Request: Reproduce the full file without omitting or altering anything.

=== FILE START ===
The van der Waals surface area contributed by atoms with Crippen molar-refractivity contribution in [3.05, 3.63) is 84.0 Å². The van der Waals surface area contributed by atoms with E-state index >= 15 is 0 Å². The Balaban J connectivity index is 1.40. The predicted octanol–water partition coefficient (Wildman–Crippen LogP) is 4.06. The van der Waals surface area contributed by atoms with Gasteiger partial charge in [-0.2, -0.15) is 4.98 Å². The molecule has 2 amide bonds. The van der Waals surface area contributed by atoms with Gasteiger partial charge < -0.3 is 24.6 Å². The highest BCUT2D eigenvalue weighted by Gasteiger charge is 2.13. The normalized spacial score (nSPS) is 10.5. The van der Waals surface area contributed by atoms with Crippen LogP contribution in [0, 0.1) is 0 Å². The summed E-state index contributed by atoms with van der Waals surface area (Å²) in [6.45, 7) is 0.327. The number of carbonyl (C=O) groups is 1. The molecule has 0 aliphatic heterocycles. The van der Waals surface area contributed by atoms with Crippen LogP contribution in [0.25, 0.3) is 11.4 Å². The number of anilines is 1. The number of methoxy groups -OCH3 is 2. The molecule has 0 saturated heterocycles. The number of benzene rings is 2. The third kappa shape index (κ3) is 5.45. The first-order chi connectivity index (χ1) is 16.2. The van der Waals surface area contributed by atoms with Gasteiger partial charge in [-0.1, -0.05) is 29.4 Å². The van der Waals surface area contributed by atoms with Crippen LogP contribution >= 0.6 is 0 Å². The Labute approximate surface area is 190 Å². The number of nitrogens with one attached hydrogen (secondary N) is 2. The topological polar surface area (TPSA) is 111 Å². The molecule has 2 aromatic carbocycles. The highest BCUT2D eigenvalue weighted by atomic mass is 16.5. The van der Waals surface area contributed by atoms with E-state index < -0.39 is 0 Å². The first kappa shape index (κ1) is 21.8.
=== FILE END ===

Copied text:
The van der Waals surface area contributed by atoms with Crippen molar-refractivity contribution in [3.05, 3.63) is 84.0 Å². The van der Waals surface area contributed by atoms with E-state index >= 15 is 0 Å². The Balaban J connectivity index is 1.40. The predicted octanol–water partition coefficient (Wildman–Crippen LogP) is 4.06. The van der Waals surface area contributed by atoms with Gasteiger partial charge in [-0.2, -0.15) is 4.98 Å². The molecule has 2 amide bonds. The van der Waals surface area contributed by atoms with Gasteiger partial charge < -0.3 is 24.6 Å². The highest BCUT2D eigenvalue weighted by Gasteiger charge is 2.13. The normalized spacial score (nSPS) is 10.5. The van der Waals surface area contributed by atoms with Crippen LogP contribution in [0, 0.1) is 0 Å². The summed E-state index contributed by atoms with van der Waals surface area (Å²) in [6.45, 7) is 0.327. The number of carbonyl (C=O) groups is 1. The molecule has 0 aliphatic heterocycles. The van der Waals surface area contributed by atoms with Crippen LogP contribution in [0.25, 0.3) is 11.4 Å². The number of anilines is 1. The number of methoxy groups -OCH3 is 2. The molecule has 0 saturated heterocycles. The number of benzene rings is 2. The third kappa shape index (κ3) is 5.45. The first-order chi connectivity index (χ1) is 16.2. The van der Waals surface area contributed by atoms with Gasteiger partial charge in [-0.1, -0.05) is 29.4 Å². The van der Waals surface area contributed by atoms with Crippen LogP contribution >= 0.6 is 0 Å². The Labute approximate surface area is 190 Å². The number of nitrogens with one attached hydrogen (secondary N) is 2. The topological polar surface area (TPSA) is 111 Å². The molecule has 2 aromatic carbocycles. The highest BCUT2D eigenvalue weighted by atomic mass is 16.5. The van der Waals surface area contributed by atoms with E-state index < -0.39 is 0 Å². The first kappa shape index (κ1) is 21.8.